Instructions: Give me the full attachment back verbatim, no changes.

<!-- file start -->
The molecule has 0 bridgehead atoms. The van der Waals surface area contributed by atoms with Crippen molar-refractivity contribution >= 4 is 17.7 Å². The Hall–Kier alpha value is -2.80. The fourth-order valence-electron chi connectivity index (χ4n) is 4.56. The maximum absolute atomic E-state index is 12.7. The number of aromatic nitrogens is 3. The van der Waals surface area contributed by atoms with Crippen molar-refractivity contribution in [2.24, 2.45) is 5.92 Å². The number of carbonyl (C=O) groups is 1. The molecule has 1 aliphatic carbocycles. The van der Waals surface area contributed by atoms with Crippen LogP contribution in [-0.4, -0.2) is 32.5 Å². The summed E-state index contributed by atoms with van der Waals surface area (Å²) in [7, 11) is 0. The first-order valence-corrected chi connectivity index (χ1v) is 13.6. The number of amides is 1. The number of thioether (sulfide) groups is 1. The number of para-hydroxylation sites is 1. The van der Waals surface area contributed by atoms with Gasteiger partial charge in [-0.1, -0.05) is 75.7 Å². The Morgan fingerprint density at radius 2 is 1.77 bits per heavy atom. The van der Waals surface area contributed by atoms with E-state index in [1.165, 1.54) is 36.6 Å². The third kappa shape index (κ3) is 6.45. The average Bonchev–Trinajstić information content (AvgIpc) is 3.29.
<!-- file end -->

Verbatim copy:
The molecule has 0 bridgehead atoms. The van der Waals surface area contributed by atoms with Crippen molar-refractivity contribution >= 4 is 17.7 Å². The Hall–Kier alpha value is -2.80. The fourth-order valence-electron chi connectivity index (χ4n) is 4.56. The maximum absolute atomic E-state index is 12.7. The number of aromatic nitrogens is 3. The van der Waals surface area contributed by atoms with Crippen molar-refractivity contribution in [2.24, 2.45) is 5.92 Å². The number of carbonyl (C=O) groups is 1. The molecule has 1 aliphatic carbocycles. The van der Waals surface area contributed by atoms with Crippen LogP contribution in [-0.4, -0.2) is 32.5 Å². The summed E-state index contributed by atoms with van der Waals surface area (Å²) in [7, 11) is 0. The first-order valence-corrected chi connectivity index (χ1v) is 13.6. The number of amides is 1. The number of thioether (sulfide) groups is 1. The number of para-hydroxylation sites is 1. The van der Waals surface area contributed by atoms with Gasteiger partial charge in [-0.1, -0.05) is 75.7 Å². The Morgan fingerprint density at radius 2 is 1.77 bits per heavy atom. The van der Waals surface area contributed by atoms with E-state index in [1.165, 1.54) is 36.6 Å². The third kappa shape index (κ3) is 6.45. The average Bonchev–Trinajstić information content (AvgIpc) is 3.29.